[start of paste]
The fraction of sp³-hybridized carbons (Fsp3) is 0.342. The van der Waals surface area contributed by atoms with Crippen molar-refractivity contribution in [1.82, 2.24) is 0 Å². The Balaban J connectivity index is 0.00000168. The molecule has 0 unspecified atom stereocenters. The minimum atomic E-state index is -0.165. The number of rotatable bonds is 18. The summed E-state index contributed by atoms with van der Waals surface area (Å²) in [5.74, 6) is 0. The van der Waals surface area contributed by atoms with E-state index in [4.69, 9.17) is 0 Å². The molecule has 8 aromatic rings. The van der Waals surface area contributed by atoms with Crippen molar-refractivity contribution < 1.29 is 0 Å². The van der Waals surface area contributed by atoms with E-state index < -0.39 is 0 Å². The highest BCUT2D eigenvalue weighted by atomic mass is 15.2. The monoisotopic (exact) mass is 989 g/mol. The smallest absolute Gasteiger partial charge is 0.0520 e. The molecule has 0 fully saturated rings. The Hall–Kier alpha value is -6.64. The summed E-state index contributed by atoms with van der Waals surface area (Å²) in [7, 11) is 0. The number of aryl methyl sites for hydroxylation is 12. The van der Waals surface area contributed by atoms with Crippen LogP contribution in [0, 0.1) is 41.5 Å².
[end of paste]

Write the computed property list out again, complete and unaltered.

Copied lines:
The fraction of sp³-hybridized carbons (Fsp3) is 0.342. The van der Waals surface area contributed by atoms with Crippen molar-refractivity contribution in [1.82, 2.24) is 0 Å². The Balaban J connectivity index is 0.00000168. The molecule has 0 unspecified atom stereocenters. The minimum atomic E-state index is -0.165. The number of rotatable bonds is 18. The summed E-state index contributed by atoms with van der Waals surface area (Å²) in [5.74, 6) is 0. The van der Waals surface area contributed by atoms with E-state index in [4.69, 9.17) is 0 Å². The molecule has 8 aromatic rings. The van der Waals surface area contributed by atoms with Crippen molar-refractivity contribution < 1.29 is 0 Å². The van der Waals surface area contributed by atoms with E-state index < -0.39 is 0 Å². The highest BCUT2D eigenvalue weighted by atomic mass is 15.2. The monoisotopic (exact) mass is 989 g/mol. The smallest absolute Gasteiger partial charge is 0.0520 e. The molecule has 0 fully saturated rings. The Hall–Kier alpha value is -6.64. The summed E-state index contributed by atoms with van der Waals surface area (Å²) in [7, 11) is 0. The number of aryl methyl sites for hydroxylation is 12. The van der Waals surface area contributed by atoms with Crippen LogP contribution in [0, 0.1) is 41.5 Å².